No more slips of the tongue

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No more slips of the tongue

 Yoon Seok-youl, former chief prosecutor running for president from the main opposition People Power Party (PPP), made a baffling comment about former President Chun Doo Hwan. Yoon claimed that “many agree about his political achievements” if not for his military coup and Gwangju massacre. After his comment stirred controversy, Yoon explained that he meant to say that he, if elected, will recruit experts to government offices as Chun did. Yoon added that the military regime of Chun as a dictatorship is an undeniable fact.

The DP sneered that the comparison is similar to claiming that Adolf Hitler was a good politician if not for massacres. Former Jeju Governor Won Hee-ryong, Yoon’s presidential rival from PPP, said the comment raises “serious questions” about Yoon’s potential as a presidential contestant.

Yoon denied praising Chun, but added that policies that had resulted well in any government should be benchmarked, as seen in Chun’s recruitment of scholar Kim Jae-ik as his economic advisor. Whatever he had meant to say, Yoon’s reference to Chun cannot be appropriate. Even without the coup and actions against the Gwangju democratization movement, Chun’s regime is notorious for a long list of misdeeds — from oppression of democracy movements to the forced merger of media organizations, civilian rights violation and a slush fund scandal.

He has had many slips of the tongue. In Daegu, he said a revolt might have occurred in other places if a lockout was proposed as in the case of the city after the first wave of the virus outbreak. He stirred a protest from young people when he said it was preferable to work 120 hours a week if necessary while criticizing the government’s 52-hour workweek mandate. He kept explaining that his comments were misrepresented. Still, his immaturity in political language and empathy cannot be denied.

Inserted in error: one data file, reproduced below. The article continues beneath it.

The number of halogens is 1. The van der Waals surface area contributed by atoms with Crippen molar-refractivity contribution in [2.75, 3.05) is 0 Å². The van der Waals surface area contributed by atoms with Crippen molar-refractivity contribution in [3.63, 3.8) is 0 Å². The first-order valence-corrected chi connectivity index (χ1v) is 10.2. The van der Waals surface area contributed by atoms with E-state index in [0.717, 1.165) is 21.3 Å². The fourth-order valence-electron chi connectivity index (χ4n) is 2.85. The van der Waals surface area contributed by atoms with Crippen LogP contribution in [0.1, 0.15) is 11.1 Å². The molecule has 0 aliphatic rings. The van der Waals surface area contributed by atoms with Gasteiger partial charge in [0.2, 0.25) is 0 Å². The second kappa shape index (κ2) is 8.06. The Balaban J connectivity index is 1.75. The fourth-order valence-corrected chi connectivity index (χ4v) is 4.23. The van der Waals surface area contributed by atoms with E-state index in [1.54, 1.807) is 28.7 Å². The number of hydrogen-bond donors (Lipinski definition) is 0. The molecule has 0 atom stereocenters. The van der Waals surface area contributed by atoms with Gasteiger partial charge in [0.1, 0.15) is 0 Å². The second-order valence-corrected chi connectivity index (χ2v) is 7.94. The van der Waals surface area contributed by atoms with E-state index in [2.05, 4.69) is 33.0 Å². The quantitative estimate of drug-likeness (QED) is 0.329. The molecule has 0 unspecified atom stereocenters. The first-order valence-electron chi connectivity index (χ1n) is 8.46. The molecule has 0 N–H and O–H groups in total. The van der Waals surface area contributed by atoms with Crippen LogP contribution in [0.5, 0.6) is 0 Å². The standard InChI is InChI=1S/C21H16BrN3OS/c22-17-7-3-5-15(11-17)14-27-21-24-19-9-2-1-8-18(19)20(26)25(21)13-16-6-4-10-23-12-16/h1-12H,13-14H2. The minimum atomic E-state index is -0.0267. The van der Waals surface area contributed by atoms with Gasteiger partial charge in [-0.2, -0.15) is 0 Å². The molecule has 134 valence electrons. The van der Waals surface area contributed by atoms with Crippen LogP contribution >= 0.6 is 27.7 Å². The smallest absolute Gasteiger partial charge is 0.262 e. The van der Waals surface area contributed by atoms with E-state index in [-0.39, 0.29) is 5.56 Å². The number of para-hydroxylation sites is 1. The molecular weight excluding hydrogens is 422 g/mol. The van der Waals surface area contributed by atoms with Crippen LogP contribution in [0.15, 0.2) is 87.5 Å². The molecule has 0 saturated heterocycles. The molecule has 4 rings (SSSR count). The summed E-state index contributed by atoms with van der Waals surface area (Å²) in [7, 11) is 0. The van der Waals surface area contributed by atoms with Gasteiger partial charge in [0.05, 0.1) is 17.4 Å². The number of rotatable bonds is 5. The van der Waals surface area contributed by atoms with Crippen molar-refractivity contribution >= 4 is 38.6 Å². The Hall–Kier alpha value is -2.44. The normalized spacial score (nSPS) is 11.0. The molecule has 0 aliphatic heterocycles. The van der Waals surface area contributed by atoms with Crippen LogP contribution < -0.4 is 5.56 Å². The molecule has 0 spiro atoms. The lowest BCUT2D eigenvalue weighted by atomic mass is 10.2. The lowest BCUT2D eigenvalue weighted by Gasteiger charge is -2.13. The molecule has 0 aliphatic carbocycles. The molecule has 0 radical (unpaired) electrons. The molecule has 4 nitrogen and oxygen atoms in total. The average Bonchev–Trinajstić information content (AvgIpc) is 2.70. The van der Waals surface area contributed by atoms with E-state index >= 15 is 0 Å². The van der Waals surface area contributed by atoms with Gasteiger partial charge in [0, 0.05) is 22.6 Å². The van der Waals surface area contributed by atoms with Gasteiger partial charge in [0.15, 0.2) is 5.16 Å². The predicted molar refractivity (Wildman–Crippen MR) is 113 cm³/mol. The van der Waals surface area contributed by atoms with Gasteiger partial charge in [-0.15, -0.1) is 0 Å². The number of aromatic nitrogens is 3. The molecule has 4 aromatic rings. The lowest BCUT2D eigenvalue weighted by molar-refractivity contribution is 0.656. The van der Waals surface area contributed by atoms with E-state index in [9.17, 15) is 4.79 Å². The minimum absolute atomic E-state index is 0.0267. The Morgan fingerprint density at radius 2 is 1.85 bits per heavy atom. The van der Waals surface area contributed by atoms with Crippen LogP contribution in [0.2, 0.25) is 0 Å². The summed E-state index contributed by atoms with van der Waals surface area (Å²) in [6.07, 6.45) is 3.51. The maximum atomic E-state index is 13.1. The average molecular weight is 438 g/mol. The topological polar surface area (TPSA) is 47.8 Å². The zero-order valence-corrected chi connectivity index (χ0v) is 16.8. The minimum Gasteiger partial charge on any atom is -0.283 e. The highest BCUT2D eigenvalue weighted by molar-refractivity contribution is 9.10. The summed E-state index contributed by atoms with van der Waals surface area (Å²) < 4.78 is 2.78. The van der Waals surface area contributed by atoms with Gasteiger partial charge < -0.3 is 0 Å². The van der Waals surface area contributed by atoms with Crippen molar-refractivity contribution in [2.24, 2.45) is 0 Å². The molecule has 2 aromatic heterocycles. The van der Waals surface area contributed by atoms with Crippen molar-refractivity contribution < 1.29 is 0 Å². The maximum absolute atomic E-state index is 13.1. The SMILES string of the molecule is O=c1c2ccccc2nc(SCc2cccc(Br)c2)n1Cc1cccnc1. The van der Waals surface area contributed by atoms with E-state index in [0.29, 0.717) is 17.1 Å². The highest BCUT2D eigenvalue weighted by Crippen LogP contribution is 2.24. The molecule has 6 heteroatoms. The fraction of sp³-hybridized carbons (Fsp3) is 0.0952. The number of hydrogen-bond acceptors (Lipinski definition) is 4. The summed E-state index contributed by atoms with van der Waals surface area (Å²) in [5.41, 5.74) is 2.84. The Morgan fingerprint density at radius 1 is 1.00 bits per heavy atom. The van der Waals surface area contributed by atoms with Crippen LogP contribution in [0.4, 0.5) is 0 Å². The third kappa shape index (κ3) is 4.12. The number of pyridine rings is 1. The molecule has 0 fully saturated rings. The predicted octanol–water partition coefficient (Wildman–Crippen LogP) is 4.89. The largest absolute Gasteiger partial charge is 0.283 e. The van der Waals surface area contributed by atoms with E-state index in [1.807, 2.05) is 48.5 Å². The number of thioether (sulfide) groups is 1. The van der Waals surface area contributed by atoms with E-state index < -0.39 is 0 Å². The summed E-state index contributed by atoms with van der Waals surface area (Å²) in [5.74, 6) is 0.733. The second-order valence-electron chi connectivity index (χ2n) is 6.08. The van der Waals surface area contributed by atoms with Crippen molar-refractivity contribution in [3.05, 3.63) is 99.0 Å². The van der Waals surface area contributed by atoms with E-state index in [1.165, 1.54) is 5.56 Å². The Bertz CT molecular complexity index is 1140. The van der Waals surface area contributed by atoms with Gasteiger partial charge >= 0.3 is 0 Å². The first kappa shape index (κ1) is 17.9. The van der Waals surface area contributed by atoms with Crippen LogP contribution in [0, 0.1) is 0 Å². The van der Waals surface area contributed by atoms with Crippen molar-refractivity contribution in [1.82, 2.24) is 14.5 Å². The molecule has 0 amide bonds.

Politicians are defined by their language. Political language is the means to represent philosophies and visions. TV debates are held so that the public can judge candidates through their words.

Yoon must know that the political realm and the prosecution, which he commanded, are entirely different. A president cannot oversee all affairs, but placing important decisions in the hands of experts is not necessarily right. The president must be able to have the last say and appoint the right person in the right place with the right perspective on global affairs. Yoon must watch what he says if hopes to become president whose words have enormous ramifications.
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